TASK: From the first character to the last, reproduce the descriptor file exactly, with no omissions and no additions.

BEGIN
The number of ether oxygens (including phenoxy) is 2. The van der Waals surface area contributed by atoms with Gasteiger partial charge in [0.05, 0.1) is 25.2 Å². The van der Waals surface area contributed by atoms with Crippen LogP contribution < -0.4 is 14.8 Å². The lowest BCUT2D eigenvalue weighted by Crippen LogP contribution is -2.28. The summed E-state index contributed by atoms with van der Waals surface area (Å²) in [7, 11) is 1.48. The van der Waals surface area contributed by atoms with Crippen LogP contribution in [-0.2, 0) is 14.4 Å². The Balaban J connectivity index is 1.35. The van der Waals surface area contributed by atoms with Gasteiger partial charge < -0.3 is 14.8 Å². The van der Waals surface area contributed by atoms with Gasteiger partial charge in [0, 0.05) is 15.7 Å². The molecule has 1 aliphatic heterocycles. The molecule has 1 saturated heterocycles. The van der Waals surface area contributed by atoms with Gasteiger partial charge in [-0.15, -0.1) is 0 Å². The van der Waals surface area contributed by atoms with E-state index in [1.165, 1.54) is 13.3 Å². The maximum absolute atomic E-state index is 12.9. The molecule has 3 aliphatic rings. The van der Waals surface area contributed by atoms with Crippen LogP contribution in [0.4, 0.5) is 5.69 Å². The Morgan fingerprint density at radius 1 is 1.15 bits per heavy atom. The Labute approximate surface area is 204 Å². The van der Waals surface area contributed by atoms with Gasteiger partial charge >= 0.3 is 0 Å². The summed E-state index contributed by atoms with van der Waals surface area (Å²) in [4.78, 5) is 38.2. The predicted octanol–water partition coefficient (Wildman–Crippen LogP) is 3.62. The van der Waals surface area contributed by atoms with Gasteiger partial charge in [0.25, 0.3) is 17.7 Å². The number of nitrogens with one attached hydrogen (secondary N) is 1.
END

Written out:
The number of ether oxygens (including phenoxy) is 2. The van der Waals surface area contributed by atoms with Gasteiger partial charge in [0.05, 0.1) is 25.2 Å². The van der Waals surface area contributed by atoms with Crippen LogP contribution < -0.4 is 14.8 Å². The lowest BCUT2D eigenvalue weighted by Crippen LogP contribution is -2.28. The summed E-state index contributed by atoms with van der Waals surface area (Å²) in [7, 11) is 1.48. The van der Waals surface area contributed by atoms with Crippen LogP contribution in [-0.2, 0) is 14.4 Å². The Balaban J connectivity index is 1.35. The van der Waals surface area contributed by atoms with Gasteiger partial charge < -0.3 is 14.8 Å². The van der Waals surface area contributed by atoms with Gasteiger partial charge in [0, 0.05) is 15.7 Å². The molecule has 1 aliphatic heterocycles. The molecule has 1 saturated heterocycles. The van der Waals surface area contributed by atoms with Gasteiger partial charge in [-0.15, -0.1) is 0 Å². The van der Waals surface area contributed by atoms with E-state index in [1.165, 1.54) is 13.3 Å². The maximum absolute atomic E-state index is 12.9. The molecule has 3 aliphatic rings. The van der Waals surface area contributed by atoms with Crippen LogP contribution in [0.4, 0.5) is 5.69 Å². The Morgan fingerprint density at radius 1 is 1.15 bits per heavy atom. The Labute approximate surface area is 204 Å². The van der Waals surface area contributed by atoms with Gasteiger partial charge >= 0.3 is 0 Å². The summed E-state index contributed by atoms with van der Waals surface area (Å²) in [4.78, 5) is 38.2. The predicted octanol–water partition coefficient (Wildman–Crippen LogP) is 3.62. The van der Waals surface area contributed by atoms with Gasteiger partial charge in [0.25, 0.3) is 17.7 Å². The number of nitrogens with one attached hydrogen (secondary N) is 1.